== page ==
Some of the ladies served in administrative duties in the mainland or close to combat zones. Such was the case of Technician Fourth Grade (T/four) Carmen Contreras-Bozak who belonged to the 149th Women’s Army Auxiliary Corps. The 149th Women’s Army Auxiliary Corps Post Headquarters Company was the primary WAAC Company to go overseas, setting sail from New York Harbor for Europe in January 1943. The unit arrived in Northern Africa on January 27, 1943 and rendered overseas duties in Algiers within General Dwight D. Eisenhower’s theater headquarters, T/4. Carmen Contreras-Bozak, a member of this unit, was the first Hispanic to serve within the U.S. Women’s Army Corps as an interpreter and in quite a few administrative positions.
Another was Lieutenant Junior Grade María Rodríguez Denton, the primary woman from Puerto Rico who became an officer within the United States Navy as a member of the WAVES. The Navy assigned LTJG Denton as a library assistant on the Cable and Censorship Office in New York City. It was LTJG Denton who forwarded the news to President Harry S. Truman that the warfare had ended.
The Americanization means of Puerto Rico also hindered the tutorial alternatives for the women of Puerto Rico since academics were imported from the United States and colleges were not allowed to conduct their instruction utilizing the Spanish language. Women who belonged to the wealthier families were in a position to attend non-public faculties either in Spain or the United States, but those who had been less fortunate labored as housewives, in home jobs, or within the so-referred to as needle industry. Women such as Nilita Vientós Gastón, defended the usage of the Spanish language in colleges and in the courts of Puerto Rico, earlier than the Supreme Court, and won. Nilita Vientós Gaston was an educator, writer, journalist and later became the first female lawyer to work for the Department of Justice of Puerto Rico. Cover of The San Juan News announcing the choice on Gonzales v. Williams during which Puerto Ricans were not declared to be alien immigrants when touring to the United States.
The case was argued in courtroom by Isabel González, a Puerto Rican girl. In 1868, many Puerto Rican women participated in the uprising often known as El Grito de Lares.
Over 1,000 functions were acquired for the unit, which was to be composed of only 200 women. The Puerto Rican WAC unit, Company 6, 2nd Battalion, 21st Regiment of the Women’s Army Auxiliary Corps, a segregated Hispanic unit, was assigned to the New York Port of Embarkation, after their basic coaching at Fort Oglethorpe, Georgia. They have been assigned to work in military workplaces that planned the cargo of troops all over the world. In her guide Los hechos desconocidos she denounced the corruption, abuses and unhealthy practices in the municipal hospital of San Juan.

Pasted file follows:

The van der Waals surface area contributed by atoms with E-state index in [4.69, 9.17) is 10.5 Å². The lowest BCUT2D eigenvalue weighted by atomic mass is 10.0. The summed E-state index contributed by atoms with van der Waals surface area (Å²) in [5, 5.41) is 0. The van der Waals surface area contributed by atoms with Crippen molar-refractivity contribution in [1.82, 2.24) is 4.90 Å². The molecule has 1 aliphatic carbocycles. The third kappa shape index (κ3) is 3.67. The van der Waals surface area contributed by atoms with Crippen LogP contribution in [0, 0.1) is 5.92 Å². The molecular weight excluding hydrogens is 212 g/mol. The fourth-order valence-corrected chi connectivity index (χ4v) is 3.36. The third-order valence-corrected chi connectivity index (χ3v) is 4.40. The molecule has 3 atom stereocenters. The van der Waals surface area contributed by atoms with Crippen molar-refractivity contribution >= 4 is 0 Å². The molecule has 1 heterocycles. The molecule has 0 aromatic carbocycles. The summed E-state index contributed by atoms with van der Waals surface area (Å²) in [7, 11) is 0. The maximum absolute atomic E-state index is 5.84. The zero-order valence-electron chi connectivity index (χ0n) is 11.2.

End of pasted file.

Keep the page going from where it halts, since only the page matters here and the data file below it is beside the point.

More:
Gonzale’s publication convinced James R. Beverly, the Interim Governor of Puerto Rico, to sign Ley seventy seven in May 1930. The law established a Nurses Examining Board liable for setting and implementing standards of nursing education and practices. It also stipulated that the Board of Medical Examiners embrace two nurses. The passage of Ley seventy seven proved that girls can operate both in the formal public sphere while working in a female oriented subject. In 1978, González turned the first recipient of the Public Health Department of Puerto Rico « Garrido Morales Award. » Women such as Ana Roque de Duprey opened the academic doorways for the ladies within the island. In 1884, Roque was offered a instructor’s place in Arecibo, which she accepted.
In 1965, Franco was named Administrative Assistant to the Secretary of the Navy Paul Henry Nitze by the administration of President Lyndon B. Johnson. Some Puerto Rican women who served in the navy went on to turn out to be notable in fields exterior of the navy. Among them are Sylvia Rexach, a composer of boleros, Marie Teresa Rios, an author, and Julita Ross, a singer.
That same 12 months the Army Nurse Corps determined to simply accept Puerto Rican nurses so that Army hospitals would not should take care puerto rican females of the language limitations. Thirteen women submitted functions, were interviewed, underwent physical examinations, and were accepted into the ANC.
Eight of those nurses have been assigned to the Army Post at San Juan, where they had been valued for their bilingual talents. Five nurses have been assigned to work at the hospital at Camp Tortuguero, Puerto Rico. Among the nurses was Second Lieutenant Carmen Lozano Dumler, who turned one of many first Puerto Rican feminine military officers. Army sent recruiters to the island to recruit no more than 200 women for the Women’s Army Corps .
She also enrolled at the Provincial Institute the place she studied philosophy and science and earned her bachelor’s degree. Roque de Duprey was a suffragist who based « La Mujer », the primary « women’s only » journal in Puerto Rico. She was one of the founders of the University of Puerto Rico in 1903. From 1903 to 1923, three of each 4 University of Puerto Rico graduates have been women passing the academics training course to become academics within the island’s colleges.